This sort of interaction is only part of the equation. Once a requisite sense of dominance is established, the purchases can begin. Some of Bella’s pay pigs will buy her clothes, shoes, or sexy lingerie, while others prefer to give cash or gift cards for her to spend however she wishes.
What’s interesting here is that Bella does all of this fully clothed, from ordering guys to duct tape their junk to sitting down for a nice, quiet meal. What the pay pigs find arousing doesn’t mesh with popular conception of sexuality—because findom isn’t really about sex. Hell, it’s not even really about money. It’s about a subversion of the traditional financial power dynamic inherent in the standard Western view of male-female relations. It’s about power. But most of all, it’s about control.
Blackmailing someone over his or her penchant for kinky sex, for instance, is typically quite illegal; in findom, it’s just hot.
“It has a lot to do with controlling what they do with their money and where it goes,” said Nic Buxom, a veteran of the Los Angeles S&M scene who occasionally dabbles in findom both online and in person.
Some methods of financial control are so powerful that, in the real world, they’re against the law. Blackmailing someone over his or her penchant for kinky sex, for instance, is typically quite illegal; in findom, it’s just hot. A man might tell his dominatrix his most profound secrets so that she can then hold them over his head and threaten to tell his family. And he likes it.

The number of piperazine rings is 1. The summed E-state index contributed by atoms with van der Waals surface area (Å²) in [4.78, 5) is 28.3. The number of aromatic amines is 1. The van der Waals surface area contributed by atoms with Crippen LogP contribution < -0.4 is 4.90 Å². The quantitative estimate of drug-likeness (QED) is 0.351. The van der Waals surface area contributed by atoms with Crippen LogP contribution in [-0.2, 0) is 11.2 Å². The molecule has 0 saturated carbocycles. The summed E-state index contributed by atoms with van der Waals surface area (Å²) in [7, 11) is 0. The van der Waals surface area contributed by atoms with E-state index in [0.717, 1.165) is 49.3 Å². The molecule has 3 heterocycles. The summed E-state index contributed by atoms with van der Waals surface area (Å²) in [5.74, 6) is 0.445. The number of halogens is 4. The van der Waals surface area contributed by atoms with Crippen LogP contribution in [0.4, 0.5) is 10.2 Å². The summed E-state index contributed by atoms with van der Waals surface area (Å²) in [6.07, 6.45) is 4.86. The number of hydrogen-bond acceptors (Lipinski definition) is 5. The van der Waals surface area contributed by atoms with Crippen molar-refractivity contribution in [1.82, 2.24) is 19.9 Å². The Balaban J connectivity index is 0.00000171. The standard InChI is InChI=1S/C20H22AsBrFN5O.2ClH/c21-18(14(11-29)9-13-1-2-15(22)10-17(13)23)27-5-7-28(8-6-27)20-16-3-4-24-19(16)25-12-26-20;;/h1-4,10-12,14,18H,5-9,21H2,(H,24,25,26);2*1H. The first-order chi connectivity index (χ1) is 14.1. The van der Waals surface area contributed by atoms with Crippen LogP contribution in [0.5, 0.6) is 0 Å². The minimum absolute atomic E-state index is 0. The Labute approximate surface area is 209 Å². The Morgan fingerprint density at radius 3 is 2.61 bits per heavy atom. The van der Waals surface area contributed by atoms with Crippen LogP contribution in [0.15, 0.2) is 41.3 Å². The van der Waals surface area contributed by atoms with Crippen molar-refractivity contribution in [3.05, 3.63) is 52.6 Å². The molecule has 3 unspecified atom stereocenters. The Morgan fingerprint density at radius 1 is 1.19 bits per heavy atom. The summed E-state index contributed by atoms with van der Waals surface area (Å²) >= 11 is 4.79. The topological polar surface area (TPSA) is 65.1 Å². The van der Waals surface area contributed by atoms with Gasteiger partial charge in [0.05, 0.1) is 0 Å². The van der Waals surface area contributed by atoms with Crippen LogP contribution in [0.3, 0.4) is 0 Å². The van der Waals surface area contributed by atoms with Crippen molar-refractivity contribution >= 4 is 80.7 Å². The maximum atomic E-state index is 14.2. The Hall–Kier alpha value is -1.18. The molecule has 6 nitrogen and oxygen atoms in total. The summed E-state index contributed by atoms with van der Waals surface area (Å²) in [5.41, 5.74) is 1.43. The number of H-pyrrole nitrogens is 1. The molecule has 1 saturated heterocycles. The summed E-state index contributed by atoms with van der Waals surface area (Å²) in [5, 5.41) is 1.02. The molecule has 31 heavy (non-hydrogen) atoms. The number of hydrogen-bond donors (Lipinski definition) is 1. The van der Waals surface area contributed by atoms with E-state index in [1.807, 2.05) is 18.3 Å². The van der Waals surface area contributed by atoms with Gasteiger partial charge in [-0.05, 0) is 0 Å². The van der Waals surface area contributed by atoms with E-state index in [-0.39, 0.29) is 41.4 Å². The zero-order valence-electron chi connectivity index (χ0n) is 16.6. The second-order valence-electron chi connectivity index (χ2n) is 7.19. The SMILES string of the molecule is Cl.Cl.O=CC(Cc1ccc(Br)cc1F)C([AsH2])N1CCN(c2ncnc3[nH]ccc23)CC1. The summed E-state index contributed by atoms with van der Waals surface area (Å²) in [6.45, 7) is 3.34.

Buxom notes that the standard profile of her findom clients is white, male, middle-aged and solidly middle- to upper middle-class.
“They pay me to keep my mouth shut,” said Bella, who requires her pay pigs to sign a legal contract explicitly stating their desire to be actively blackmailed before said blackmail can actually occur.
This all might seem like a moneymaking scheme so easy it borders on the absurd. But the vast majority of findoms would do everything they can do to disabuse you of that assumption.
“Too many people, men and women, think that this is easy. It is not fucking easy… it’s money,” findom BadxBitch Blondie said as part of an epic rant on her YouTube channel earlier this year.
“People don’t want to be like, ‘Oh my God, here’s all my money,’ without getting anything out of it. No one would want that. If you need the money from them, it’s not a true dominant-submissive relationship because you need them, you need their money, you are depending on them for money. That’s not really being in charge.”